#1**+1 **

The coefficents of the expansion of a trinomial is a lot like what the binomial theorem states about the coefficients of a binomial.

For example, if you want the coefficient of the a^3*b^2*c term of the expansion of (a+b+c)^6, it is the same as taking 3as, 2bs, and a c, and ordering them which is 6!/(3!*2!*1!).

The thing is we don't know in this problem is how many y^2 or 2ys are multiplied together to create the y^4 term, so we can split this into 3 scenarios:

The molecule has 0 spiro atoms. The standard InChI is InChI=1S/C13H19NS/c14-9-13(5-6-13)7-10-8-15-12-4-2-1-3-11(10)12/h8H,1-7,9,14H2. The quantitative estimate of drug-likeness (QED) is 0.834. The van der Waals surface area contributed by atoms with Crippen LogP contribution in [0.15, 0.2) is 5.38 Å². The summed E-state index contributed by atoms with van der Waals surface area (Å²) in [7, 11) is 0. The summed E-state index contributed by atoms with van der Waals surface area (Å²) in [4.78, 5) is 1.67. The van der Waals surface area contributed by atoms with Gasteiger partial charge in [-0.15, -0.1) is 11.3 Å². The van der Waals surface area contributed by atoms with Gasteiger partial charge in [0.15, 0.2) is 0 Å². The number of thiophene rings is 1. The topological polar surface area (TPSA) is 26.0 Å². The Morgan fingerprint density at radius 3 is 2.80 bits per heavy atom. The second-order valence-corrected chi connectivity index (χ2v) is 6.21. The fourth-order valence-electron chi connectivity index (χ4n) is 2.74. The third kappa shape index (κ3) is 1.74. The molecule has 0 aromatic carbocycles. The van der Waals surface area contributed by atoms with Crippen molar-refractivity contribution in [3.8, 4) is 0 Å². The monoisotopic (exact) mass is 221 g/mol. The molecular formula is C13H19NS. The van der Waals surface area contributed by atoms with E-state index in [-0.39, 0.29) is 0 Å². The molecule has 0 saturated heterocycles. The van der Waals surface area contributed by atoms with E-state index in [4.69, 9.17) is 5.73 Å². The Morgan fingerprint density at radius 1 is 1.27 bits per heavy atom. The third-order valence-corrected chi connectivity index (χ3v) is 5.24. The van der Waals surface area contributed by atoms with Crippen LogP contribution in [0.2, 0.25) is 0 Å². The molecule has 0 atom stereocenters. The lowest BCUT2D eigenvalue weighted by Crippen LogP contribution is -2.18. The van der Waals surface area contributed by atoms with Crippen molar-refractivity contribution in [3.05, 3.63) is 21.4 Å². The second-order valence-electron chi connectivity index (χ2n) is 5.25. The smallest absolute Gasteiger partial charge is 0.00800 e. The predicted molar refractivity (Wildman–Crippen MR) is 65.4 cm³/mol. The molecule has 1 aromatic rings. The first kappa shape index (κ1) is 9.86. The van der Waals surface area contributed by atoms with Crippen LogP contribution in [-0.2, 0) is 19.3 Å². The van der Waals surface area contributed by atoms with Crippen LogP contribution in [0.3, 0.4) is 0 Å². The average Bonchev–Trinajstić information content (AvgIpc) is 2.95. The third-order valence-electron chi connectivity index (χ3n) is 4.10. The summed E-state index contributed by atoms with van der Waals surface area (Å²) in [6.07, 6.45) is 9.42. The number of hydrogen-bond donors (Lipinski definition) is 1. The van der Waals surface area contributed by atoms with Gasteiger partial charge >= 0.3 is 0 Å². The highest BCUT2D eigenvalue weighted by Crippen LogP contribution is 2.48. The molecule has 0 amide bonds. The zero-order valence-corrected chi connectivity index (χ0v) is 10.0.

2 y^2 terms are multiplied together to get y^4

4 2y terms are multiplied together to get y^4

2 2ys and 1 y^2s are multiplied together to get y^4

The coefficent for the first case would be 6!/(2!*4!)*(-5)^4 = 15 * 625 = 9375

The coefficent for the second case would be 6!/(2!*4!)*2^4*(-5)^2 = 15*16*25 = 6000

The coefficent for the third case would be 6!/(2!*3!*1!)*2^2*(-5)^2 = 60*4*(-125) = -30000

Adding all the possible cases together we get: **-14625 is the coefficient of the y^4 term**

hairyberry Jan 2, 2023